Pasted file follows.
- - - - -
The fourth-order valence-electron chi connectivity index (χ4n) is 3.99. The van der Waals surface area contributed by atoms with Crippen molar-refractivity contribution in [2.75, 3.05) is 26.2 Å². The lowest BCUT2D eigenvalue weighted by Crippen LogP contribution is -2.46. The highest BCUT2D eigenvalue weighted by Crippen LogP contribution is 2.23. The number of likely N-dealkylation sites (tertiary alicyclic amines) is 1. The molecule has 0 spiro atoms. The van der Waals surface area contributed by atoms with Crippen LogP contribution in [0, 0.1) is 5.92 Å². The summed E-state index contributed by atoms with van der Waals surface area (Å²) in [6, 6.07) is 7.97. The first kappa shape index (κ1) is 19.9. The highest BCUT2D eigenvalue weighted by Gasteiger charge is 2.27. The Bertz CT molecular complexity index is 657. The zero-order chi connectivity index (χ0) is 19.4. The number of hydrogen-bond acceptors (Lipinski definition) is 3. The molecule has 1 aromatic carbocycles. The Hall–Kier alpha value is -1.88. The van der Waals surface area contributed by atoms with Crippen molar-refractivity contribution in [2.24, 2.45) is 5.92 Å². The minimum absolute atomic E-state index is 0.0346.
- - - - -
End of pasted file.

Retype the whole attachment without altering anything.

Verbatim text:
The fourth-order valence-electron chi connectivity index (χ4n) is 3.99. The van der Waals surface area contributed by atoms with Crippen molar-refractivity contribution in [2.75, 3.05) is 26.2 Å². The lowest BCUT2D eigenvalue weighted by Crippen LogP contribution is -2.46. The highest BCUT2D eigenvalue weighted by Crippen LogP contribution is 2.23. The number of likely N-dealkylation sites (tertiary alicyclic amines) is 1. The molecule has 0 spiro atoms. The van der Waals surface area contributed by atoms with Crippen LogP contribution in [0, 0.1) is 5.92 Å². The summed E-state index contributed by atoms with van der Waals surface area (Å²) in [6, 6.07) is 7.97. The first kappa shape index (κ1) is 19.9. The highest BCUT2D eigenvalue weighted by Gasteiger charge is 2.27. The Bertz CT molecular complexity index is 657. The zero-order chi connectivity index (χ0) is 19.4. The number of hydrogen-bond acceptors (Lipinski definition) is 3. The molecule has 1 aromatic carbocycles. The Hall–Kier alpha value is -1.88. The van der Waals surface area contributed by atoms with Crippen molar-refractivity contribution in [2.24, 2.45) is 5.92 Å². The minimum absolute atomic E-state index is 0.0346.